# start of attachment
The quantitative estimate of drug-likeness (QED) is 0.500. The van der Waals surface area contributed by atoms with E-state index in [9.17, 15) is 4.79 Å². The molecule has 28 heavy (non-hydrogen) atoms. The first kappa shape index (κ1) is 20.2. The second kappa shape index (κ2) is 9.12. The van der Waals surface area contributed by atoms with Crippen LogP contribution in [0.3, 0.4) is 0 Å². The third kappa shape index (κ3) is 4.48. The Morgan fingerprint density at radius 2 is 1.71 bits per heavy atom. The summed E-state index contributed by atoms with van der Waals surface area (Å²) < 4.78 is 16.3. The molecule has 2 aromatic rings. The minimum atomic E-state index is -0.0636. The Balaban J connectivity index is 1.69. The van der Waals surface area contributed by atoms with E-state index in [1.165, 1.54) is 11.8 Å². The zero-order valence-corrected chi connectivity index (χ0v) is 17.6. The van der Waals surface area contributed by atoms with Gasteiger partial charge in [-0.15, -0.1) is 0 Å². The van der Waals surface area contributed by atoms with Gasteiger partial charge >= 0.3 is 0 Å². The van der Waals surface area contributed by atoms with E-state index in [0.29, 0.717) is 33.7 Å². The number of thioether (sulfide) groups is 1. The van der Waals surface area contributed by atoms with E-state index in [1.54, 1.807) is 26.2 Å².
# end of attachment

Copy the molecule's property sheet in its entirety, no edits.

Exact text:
The quantitative estimate of drug-likeness (QED) is 0.500. The van der Waals surface area contributed by atoms with E-state index in [9.17, 15) is 4.79 Å². The molecule has 28 heavy (non-hydrogen) atoms. The first kappa shape index (κ1) is 20.2. The second kappa shape index (κ2) is 9.12. The van der Waals surface area contributed by atoms with Crippen LogP contribution in [0.3, 0.4) is 0 Å². The third kappa shape index (κ3) is 4.48. The Morgan fingerprint density at radius 2 is 1.71 bits per heavy atom. The summed E-state index contributed by atoms with van der Waals surface area (Å²) < 4.78 is 16.3. The molecule has 2 aromatic rings. The minimum atomic E-state index is -0.0636. The Balaban J connectivity index is 1.69. The van der Waals surface area contributed by atoms with E-state index in [1.165, 1.54) is 11.8 Å². The zero-order valence-corrected chi connectivity index (χ0v) is 17.6. The van der Waals surface area contributed by atoms with Gasteiger partial charge in [-0.15, -0.1) is 0 Å². The van der Waals surface area contributed by atoms with Gasteiger partial charge >= 0.3 is 0 Å². The van der Waals surface area contributed by atoms with E-state index in [0.29, 0.717) is 33.7 Å². The number of thioether (sulfide) groups is 1. The van der Waals surface area contributed by atoms with E-state index in [1.54, 1.807) is 26.2 Å².